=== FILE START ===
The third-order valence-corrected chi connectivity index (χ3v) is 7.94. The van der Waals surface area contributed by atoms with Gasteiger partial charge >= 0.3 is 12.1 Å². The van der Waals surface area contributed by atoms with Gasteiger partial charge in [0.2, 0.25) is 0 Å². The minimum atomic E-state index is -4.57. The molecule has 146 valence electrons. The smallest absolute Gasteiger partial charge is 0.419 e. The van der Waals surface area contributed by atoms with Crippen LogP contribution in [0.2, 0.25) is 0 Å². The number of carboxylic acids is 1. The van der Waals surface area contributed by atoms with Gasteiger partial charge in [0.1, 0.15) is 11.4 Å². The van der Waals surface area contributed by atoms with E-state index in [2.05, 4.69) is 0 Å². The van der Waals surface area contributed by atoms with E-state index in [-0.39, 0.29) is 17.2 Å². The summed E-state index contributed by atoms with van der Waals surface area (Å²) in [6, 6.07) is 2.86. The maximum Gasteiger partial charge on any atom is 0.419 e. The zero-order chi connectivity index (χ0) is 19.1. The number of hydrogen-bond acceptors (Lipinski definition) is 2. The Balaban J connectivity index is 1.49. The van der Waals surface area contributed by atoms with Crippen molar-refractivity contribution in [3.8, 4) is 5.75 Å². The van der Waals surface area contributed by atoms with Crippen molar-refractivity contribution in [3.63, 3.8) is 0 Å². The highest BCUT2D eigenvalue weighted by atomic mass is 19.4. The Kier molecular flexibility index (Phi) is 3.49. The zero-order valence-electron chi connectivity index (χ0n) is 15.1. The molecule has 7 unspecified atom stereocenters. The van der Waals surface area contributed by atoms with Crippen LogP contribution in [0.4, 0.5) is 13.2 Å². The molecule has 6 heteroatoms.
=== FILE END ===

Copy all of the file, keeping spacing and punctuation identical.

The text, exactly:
The third-order valence-corrected chi connectivity index (χ3v) is 7.94. The van der Waals surface area contributed by atoms with Gasteiger partial charge >= 0.3 is 12.1 Å². The van der Waals surface area contributed by atoms with Gasteiger partial charge in [0.2, 0.25) is 0 Å². The minimum atomic E-state index is -4.57. The molecule has 146 valence electrons. The smallest absolute Gasteiger partial charge is 0.419 e. The van der Waals surface area contributed by atoms with Crippen LogP contribution in [0.2, 0.25) is 0 Å². The number of carboxylic acids is 1. The van der Waals surface area contributed by atoms with Gasteiger partial charge in [0.1, 0.15) is 11.4 Å². The van der Waals surface area contributed by atoms with E-state index in [2.05, 4.69) is 0 Å². The van der Waals surface area contributed by atoms with E-state index in [-0.39, 0.29) is 17.2 Å². The summed E-state index contributed by atoms with van der Waals surface area (Å²) in [6, 6.07) is 2.86. The maximum Gasteiger partial charge on any atom is 0.419 e. The zero-order chi connectivity index (χ0) is 19.1. The number of hydrogen-bond acceptors (Lipinski definition) is 2. The Balaban J connectivity index is 1.49. The van der Waals surface area contributed by atoms with Crippen molar-refractivity contribution in [3.8, 4) is 5.75 Å². The van der Waals surface area contributed by atoms with Crippen molar-refractivity contribution in [3.63, 3.8) is 0 Å². The highest BCUT2D eigenvalue weighted by atomic mass is 19.4. The Kier molecular flexibility index (Phi) is 3.49. The zero-order valence-electron chi connectivity index (χ0n) is 15.1. The molecule has 7 unspecified atom stereocenters. The van der Waals surface area contributed by atoms with Crippen LogP contribution in [0.4, 0.5) is 13.2 Å². The molecule has 6 heteroatoms.